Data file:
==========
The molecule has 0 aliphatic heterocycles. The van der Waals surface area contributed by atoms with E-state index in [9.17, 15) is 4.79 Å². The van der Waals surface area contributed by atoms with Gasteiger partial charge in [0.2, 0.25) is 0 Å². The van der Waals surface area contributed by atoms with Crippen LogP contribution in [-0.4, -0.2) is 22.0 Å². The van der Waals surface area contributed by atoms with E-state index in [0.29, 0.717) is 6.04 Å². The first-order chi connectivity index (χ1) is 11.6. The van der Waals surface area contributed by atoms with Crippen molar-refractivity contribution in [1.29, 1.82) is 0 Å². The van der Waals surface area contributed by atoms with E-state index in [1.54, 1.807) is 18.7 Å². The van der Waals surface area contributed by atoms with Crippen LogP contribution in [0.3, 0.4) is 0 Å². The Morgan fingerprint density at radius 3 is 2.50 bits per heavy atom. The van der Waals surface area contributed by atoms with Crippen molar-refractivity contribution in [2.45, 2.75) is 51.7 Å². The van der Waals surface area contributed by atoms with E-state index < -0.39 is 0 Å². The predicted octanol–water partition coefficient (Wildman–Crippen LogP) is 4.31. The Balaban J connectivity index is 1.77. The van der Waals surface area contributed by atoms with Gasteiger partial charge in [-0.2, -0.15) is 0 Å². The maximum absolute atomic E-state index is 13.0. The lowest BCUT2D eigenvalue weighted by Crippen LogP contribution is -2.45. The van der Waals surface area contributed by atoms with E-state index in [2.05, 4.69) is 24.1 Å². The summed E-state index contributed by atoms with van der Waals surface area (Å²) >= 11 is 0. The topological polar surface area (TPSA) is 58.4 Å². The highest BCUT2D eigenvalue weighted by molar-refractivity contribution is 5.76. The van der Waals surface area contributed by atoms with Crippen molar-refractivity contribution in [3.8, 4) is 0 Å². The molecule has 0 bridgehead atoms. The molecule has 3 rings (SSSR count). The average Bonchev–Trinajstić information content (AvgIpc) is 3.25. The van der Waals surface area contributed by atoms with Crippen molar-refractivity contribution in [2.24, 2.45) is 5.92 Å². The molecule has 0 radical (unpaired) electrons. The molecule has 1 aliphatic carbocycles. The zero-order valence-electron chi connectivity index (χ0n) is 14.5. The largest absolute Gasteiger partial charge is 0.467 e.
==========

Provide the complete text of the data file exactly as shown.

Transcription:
The molecule has 0 aliphatic heterocycles. The van der Waals surface area contributed by atoms with E-state index in [9.17, 15) is 4.79 Å². The van der Waals surface area contributed by atoms with Gasteiger partial charge in [0.2, 0.25) is 0 Å². The van der Waals surface area contributed by atoms with Crippen LogP contribution in [-0.4, -0.2) is 22.0 Å². The van der Waals surface area contributed by atoms with E-state index in [0.29, 0.717) is 6.04 Å². The first-order chi connectivity index (χ1) is 11.6. The van der Waals surface area contributed by atoms with Crippen molar-refractivity contribution in [1.29, 1.82) is 0 Å². The van der Waals surface area contributed by atoms with E-state index in [1.54, 1.807) is 18.7 Å². The van der Waals surface area contributed by atoms with Crippen LogP contribution in [0.3, 0.4) is 0 Å². The Morgan fingerprint density at radius 3 is 2.50 bits per heavy atom. The van der Waals surface area contributed by atoms with Crippen molar-refractivity contribution in [2.45, 2.75) is 51.7 Å². The van der Waals surface area contributed by atoms with E-state index < -0.39 is 0 Å². The predicted octanol–water partition coefficient (Wildman–Crippen LogP) is 4.31. The Balaban J connectivity index is 1.77. The van der Waals surface area contributed by atoms with Gasteiger partial charge in [-0.2, -0.15) is 0 Å². The maximum absolute atomic E-state index is 13.0. The lowest BCUT2D eigenvalue weighted by Crippen LogP contribution is -2.45. The van der Waals surface area contributed by atoms with E-state index in [2.05, 4.69) is 24.1 Å². The summed E-state index contributed by atoms with van der Waals surface area (Å²) >= 11 is 0. The topological polar surface area (TPSA) is 58.4 Å². The highest BCUT2D eigenvalue weighted by molar-refractivity contribution is 5.76. The van der Waals surface area contributed by atoms with Crippen molar-refractivity contribution in [3.8, 4) is 0 Å². The molecule has 0 bridgehead atoms. The molecule has 3 rings (SSSR count). The average Bonchev–Trinajstić information content (AvgIpc) is 3.25. The van der Waals surface area contributed by atoms with Crippen molar-refractivity contribution in [2.24, 2.45) is 5.92 Å². The molecule has 0 radical (unpaired) electrons. The molecule has 1 aliphatic carbocycles. The zero-order valence-electron chi connectivity index (χ0n) is 14.5. The largest absolute Gasteiger partial charge is 0.467 e.